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Indigenous population hit hard in overdose crisis

254 First Nations people died of drug overdoses in 2020, compared to 116 in 2019.
fentanyl pills
Fentanyl is the main reason why overdose deaths have risen so dramatically during the past few years. The cheap, but powerful drug is often added to cocaine and heroin to increase a dealer's profit margin, often without the user's knowledge.

Fatal overdoses disproportionately affected B.C.’s Indigenous population, particularly women, as illicit drug deaths spiked in 2020 amidst the COVID-19 pandemic.

According to statistics released by the First Nations Health Authority (FNHA), 254 First Nations people died of drug overdoses in the province last year — the highest total since 2016 when the opioid epidemic began.

That number is a 119 per cent increase over the 116 Indigenous individuals who died of drug overdoses in 2019.

Indigenous peoples have been over-represented in the public health emergency, accounting for about 15 per cent of toxic drug deaths in 2020, while making up just 3.3 per cent of B.C.’s population. That statistic is up from 2019, when First Nations peoples comprised 11.8 per cent of fatal overdoses.

The rate First Nations people died also increased — at 5.3 times the rate of other B.C. residents in 2020, up from 3.9 times in 2019, according to the FNHA. It’s also the widest gap seen since 2016.

Last year saw the highest-ever number of toxic drug deaths among both First Nations women and men — 172 men and 82 women. First Nations women were especially affected, accounting for 32 per cent of drug deaths for First Nations people, which is double the rate of non-First Nations women in B.C. last year, according to the FNHA.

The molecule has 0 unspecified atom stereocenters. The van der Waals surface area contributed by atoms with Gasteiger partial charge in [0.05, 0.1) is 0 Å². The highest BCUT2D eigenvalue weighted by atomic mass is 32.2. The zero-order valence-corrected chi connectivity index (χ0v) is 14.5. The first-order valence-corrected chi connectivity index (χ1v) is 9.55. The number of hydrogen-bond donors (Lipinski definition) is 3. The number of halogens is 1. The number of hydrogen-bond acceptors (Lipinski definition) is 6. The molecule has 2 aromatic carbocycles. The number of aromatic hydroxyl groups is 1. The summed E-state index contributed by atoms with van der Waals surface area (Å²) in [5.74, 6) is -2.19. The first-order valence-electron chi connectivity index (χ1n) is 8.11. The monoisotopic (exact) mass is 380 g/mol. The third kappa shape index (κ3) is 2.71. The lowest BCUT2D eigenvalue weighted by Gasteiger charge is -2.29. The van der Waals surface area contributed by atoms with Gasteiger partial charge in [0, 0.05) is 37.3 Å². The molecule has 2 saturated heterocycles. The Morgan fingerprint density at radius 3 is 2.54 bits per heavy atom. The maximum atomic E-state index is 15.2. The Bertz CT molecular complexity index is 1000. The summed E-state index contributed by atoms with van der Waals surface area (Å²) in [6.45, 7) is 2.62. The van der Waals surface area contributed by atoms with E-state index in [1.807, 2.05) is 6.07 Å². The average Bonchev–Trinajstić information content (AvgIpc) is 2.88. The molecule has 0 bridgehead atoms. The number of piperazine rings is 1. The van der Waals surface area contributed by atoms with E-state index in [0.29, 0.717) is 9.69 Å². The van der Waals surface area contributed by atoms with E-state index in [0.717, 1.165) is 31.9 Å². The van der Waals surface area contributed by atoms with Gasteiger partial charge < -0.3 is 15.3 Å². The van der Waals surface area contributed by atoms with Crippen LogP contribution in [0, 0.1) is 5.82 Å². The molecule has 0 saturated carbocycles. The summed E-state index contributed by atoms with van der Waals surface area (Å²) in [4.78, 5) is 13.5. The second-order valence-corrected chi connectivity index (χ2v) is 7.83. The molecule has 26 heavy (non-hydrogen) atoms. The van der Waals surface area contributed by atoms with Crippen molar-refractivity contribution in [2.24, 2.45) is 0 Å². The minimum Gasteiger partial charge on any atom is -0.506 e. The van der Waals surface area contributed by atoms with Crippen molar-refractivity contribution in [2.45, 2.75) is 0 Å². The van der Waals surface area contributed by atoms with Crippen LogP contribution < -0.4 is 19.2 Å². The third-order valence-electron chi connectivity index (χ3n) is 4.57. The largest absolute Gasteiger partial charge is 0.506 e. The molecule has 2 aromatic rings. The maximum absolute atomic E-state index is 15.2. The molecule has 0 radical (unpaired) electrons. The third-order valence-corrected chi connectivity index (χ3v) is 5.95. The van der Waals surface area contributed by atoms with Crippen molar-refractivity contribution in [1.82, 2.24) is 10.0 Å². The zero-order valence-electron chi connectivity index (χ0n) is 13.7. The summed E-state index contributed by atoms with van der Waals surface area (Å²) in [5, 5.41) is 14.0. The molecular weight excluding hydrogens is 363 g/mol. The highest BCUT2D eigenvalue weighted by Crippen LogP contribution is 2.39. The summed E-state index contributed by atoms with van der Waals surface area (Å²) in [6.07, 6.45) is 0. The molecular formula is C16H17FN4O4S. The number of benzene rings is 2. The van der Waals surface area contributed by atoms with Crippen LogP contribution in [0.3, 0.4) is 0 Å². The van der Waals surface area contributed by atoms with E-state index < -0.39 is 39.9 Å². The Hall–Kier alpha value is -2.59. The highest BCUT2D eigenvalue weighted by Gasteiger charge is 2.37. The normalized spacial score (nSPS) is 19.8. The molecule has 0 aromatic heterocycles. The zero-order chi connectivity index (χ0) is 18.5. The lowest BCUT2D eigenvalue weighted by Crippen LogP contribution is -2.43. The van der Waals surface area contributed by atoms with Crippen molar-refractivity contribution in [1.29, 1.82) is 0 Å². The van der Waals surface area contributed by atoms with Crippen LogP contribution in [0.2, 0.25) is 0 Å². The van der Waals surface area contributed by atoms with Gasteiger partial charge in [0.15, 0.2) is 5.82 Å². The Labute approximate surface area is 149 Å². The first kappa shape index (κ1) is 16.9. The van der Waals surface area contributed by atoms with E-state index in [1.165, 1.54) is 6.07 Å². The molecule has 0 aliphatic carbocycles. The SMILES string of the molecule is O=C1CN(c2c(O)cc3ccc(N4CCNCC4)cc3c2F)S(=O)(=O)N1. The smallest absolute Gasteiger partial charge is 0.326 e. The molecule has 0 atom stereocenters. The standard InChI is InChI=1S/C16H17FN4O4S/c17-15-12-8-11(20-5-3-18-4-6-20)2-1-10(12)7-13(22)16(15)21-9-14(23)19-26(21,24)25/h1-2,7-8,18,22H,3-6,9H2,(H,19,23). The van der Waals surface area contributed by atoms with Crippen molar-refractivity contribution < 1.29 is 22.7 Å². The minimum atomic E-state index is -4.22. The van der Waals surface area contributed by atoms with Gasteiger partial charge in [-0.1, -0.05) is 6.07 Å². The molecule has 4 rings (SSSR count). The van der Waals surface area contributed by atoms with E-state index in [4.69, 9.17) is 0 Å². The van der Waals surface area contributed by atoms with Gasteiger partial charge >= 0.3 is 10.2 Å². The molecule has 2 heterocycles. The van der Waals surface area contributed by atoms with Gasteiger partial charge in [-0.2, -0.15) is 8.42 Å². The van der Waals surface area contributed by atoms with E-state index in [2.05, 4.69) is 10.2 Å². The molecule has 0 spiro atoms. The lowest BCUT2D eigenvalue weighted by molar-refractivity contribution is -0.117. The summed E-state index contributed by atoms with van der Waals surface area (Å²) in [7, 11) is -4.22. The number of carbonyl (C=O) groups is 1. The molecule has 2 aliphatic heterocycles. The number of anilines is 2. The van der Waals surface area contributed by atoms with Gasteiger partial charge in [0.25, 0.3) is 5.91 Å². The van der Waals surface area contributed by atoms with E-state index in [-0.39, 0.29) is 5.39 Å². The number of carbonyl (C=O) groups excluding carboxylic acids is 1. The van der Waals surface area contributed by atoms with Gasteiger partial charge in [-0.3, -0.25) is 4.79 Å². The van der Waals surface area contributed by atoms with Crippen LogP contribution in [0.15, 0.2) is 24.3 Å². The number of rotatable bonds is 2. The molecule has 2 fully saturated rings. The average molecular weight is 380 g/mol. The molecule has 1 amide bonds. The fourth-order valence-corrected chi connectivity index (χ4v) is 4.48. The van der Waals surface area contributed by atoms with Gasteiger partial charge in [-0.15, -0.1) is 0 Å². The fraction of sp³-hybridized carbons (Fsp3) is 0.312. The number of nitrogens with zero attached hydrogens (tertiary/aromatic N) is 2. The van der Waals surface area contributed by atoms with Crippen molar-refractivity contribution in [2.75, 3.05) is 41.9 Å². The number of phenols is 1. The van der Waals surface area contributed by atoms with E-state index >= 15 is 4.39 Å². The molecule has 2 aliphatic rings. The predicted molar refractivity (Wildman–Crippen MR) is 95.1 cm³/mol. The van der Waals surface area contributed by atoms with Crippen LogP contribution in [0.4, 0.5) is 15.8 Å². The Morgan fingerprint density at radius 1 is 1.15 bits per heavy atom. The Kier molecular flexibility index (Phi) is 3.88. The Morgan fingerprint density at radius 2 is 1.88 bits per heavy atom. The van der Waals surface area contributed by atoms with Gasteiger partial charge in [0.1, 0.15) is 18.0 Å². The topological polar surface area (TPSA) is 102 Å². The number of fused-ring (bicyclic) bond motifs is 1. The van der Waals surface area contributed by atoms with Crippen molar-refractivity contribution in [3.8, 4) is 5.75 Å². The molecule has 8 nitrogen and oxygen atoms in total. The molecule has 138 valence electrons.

Dr. Nel Wieman, FNHA’s acting deputy medical officer, said the opioid crisis had been improving with reduced numbers for both the province as a whole and B.C. First Nations until the COVID-19 pandemic hit last year.

Public health measures to reduce exposure to COVID-19, she said, are believed to have resulted in more people choosing to use drugs alone and made it more difficult to access harm-reduction sites and services. It also comes at a time when street drugs are increasingly more toxic through the use of cutting agents such as fentanyl and carfentanil.

“The significant reduction in toxic drug deaths amongst B.C. First Nations in 2019 was erased in 2020 and the death rate from toxic drugs began to rise,” Wieman said during a recent press conference.

Wieman said in addition to the pandemic, First Nations are disproportionately represented in illicit drug deaths because they often face barriers such as insufficient access to culturally safe mental-health and addiction treatments, systemic racism in accessing health care and intergenerational traumas leading to high degrees of stress and, subsequently, substance use.

To address some of the challenges posed by COVID-19, the FNHA launched a virtual substance-use and psychiatric service, supported expanded access to prescription alternatives and opioid agonist therapy, developed a harm-reduction policy and expanded harm-reduction education around B.C. in 2020.

The FNHA also dispensed more than 18,000 doses of nasal naloxone spray through pharmacies and more than 4,000 nasal naloxone kits to more than 90 First Nations communities in B.C. that year. Naloxone is medication that temporarily reverses the effects of an overdose.

Asked by KTW what local governments and First Nations bands can do to assist, Wieman said the FNHA works closely with its regional directors, who are in constant communication with community members and leaders, including band chiefs and health directors.

“It’s kind of a two ways of working together,” Wieman said. “Communities that have ideas around things that would be helpful for the, we try to support them in getting those things in place.”

The FNHA has regional data for fatal overdoses amongst Indigenous populations, but has yet to distribute that information to local First Nations partners — something it intends to do soon before releasing it publicly.